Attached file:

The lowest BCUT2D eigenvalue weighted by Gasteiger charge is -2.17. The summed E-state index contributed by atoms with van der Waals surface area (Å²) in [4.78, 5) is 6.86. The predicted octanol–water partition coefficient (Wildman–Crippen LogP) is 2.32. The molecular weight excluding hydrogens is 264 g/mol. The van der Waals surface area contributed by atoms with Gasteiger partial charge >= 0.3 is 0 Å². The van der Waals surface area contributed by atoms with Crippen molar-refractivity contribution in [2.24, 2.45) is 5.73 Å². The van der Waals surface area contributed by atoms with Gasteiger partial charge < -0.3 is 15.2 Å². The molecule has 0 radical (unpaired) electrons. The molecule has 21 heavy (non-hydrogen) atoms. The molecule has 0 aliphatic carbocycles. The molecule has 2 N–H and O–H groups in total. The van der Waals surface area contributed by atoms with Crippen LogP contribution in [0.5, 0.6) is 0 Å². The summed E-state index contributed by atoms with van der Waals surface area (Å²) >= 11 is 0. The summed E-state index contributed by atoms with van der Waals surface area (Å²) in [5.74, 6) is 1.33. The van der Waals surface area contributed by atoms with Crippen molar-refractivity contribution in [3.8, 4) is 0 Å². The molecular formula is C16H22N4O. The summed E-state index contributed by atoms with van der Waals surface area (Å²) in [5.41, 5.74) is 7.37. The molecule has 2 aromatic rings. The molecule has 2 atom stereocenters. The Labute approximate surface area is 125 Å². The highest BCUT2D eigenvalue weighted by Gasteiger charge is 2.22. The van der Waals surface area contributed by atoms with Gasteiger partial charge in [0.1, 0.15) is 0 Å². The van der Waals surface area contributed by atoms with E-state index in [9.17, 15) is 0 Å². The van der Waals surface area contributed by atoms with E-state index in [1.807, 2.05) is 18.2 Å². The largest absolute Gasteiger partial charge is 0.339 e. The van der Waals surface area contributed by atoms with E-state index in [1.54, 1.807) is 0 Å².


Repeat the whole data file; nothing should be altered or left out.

The lowest BCUT2D eigenvalue weighted by Gasteiger charge is -2.17. The summed E-state index contributed by atoms with van der Waals surface area (Å²) in [4.78, 5) is 6.86. The predicted octanol–water partition coefficient (Wildman–Crippen LogP) is 2.32. The molecular weight excluding hydrogens is 264 g/mol. The van der Waals surface area contributed by atoms with Gasteiger partial charge >= 0.3 is 0 Å². The van der Waals surface area contributed by atoms with Crippen molar-refractivity contribution in [2.24, 2.45) is 5.73 Å². The van der Waals surface area contributed by atoms with Gasteiger partial charge < -0.3 is 15.2 Å². The molecule has 0 radical (unpaired) electrons. The molecule has 21 heavy (non-hydrogen) atoms. The molecule has 0 aliphatic carbocycles. The molecule has 2 N–H and O–H groups in total. The van der Waals surface area contributed by atoms with Crippen LogP contribution in [0.5, 0.6) is 0 Å². The summed E-state index contributed by atoms with van der Waals surface area (Å²) >= 11 is 0. The summed E-state index contributed by atoms with van der Waals surface area (Å²) in [5.74, 6) is 1.33. The van der Waals surface area contributed by atoms with Crippen molar-refractivity contribution in [3.8, 4) is 0 Å². The molecular formula is C16H22N4O. The summed E-state index contributed by atoms with van der Waals surface area (Å²) in [5.41, 5.74) is 7.37. The molecule has 2 aromatic rings. The molecule has 2 atom stereocenters. The Labute approximate surface area is 125 Å². The highest BCUT2D eigenvalue weighted by Gasteiger charge is 2.22. The van der Waals surface area contributed by atoms with Gasteiger partial charge in [0.1, 0.15) is 0 Å². The van der Waals surface area contributed by atoms with E-state index in [9.17, 15) is 0 Å². The van der Waals surface area contributed by atoms with E-state index in [1.807, 2.05) is 18.2 Å². The largest absolute Gasteiger partial charge is 0.339 e. The van der Waals surface area contributed by atoms with E-state index in [1.54, 1.807) is 0 Å².